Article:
Got seasonal allergies? Pollen count highest after 2 p.m., lowest in early morning

ATLANTA — People who battle seasonal allergies are better going out in the mornings when pollen counts are lower, according to a new study. Scientists report pollen counts peak in the later afternoon and early evening, while falling to their most tolerable levels between 4 a.m. and noon.

The study’s lead author, Dr. Stanley Fineman of the American College of Allergy, Asthma and Immunology (ACAAI), says the results could help people allergic to pollen enjoy more of the outdoors.

“People who have pollen allergies can generally benefit from knowing at what times of day pollen counts are highest,” he explains in a statement. “We monitored hourly pollen levels in three areas of Atlanta for a week using an automated real-time pollen imaging sensor. We found that lower pollen levels occurred between 4:00 a.m. and Noon. Higher levels of pollen occurred between 2:00 p.m. – 9:00 p.m.”

As many as 60 million Americans suffer from seasonal allergies, also known as hay fever, according to the CDC. It is mostly triggered by an allergic reaction to grass pollen, which is almost impossible to avoid during the spring and summer when plants shed extremely fine particles as part of their reproductive cycle.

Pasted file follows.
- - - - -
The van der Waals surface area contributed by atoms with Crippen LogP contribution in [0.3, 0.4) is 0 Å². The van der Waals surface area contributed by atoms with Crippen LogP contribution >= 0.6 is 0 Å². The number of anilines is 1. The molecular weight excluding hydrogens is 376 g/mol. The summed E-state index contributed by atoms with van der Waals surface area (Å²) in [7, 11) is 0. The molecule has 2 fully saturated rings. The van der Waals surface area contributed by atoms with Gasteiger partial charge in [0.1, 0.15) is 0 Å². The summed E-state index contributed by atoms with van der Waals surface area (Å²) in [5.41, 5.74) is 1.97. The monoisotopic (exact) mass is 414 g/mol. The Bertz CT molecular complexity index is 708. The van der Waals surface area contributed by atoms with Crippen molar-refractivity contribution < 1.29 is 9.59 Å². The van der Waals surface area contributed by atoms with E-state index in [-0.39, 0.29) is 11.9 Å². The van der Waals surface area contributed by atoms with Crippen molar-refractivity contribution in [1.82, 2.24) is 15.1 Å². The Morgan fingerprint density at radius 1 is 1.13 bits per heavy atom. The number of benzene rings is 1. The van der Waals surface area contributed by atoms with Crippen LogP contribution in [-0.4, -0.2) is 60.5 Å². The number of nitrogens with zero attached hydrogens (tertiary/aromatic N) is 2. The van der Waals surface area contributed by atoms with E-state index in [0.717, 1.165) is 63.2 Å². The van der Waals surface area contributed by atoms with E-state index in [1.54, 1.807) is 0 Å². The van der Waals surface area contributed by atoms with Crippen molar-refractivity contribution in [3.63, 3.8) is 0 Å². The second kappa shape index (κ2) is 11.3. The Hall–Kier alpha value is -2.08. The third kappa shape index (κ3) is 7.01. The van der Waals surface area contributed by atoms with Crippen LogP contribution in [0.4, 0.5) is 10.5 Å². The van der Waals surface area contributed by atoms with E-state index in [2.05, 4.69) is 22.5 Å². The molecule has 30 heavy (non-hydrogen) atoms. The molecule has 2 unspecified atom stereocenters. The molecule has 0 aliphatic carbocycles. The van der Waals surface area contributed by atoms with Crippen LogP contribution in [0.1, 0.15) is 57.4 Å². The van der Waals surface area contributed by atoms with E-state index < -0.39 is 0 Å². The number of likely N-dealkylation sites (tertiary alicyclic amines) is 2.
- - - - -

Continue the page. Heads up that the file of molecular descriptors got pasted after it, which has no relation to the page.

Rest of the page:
There is currently no cure for hay fever, which is the most common name of a pollen allergy. Many people rely instead on antihistamines to reduce the symptoms of their allergic reactions which can include runny nose, itchy eyes or throat and frequent sneezing.

However, Dr Fineman, presenting his findings at the ACAAI annual meeting in Kentucky, say sufferers can reduce their exposure by heading out when pollen count is lower which would therefore cause less of a reaction. “I see patients every spring and fall who are really suffering due to their pollen allergies,” he says. “There are ways to diminish the impact of pollen during allergy season, including closing windows and taking off shoes and pollen-laden clothes when you walk in your door, and immediately throwing your clothes in the washing machine.

“If you are someone who enjoys outdoor activities, you need to be aware of when pollen counts are lowest, and what times are best for you to be outside,” he adds. “Weather apps and websites are a good way to monitor pollen levels in your area.”

South West News Service writer Danny Halpin contributed to this report.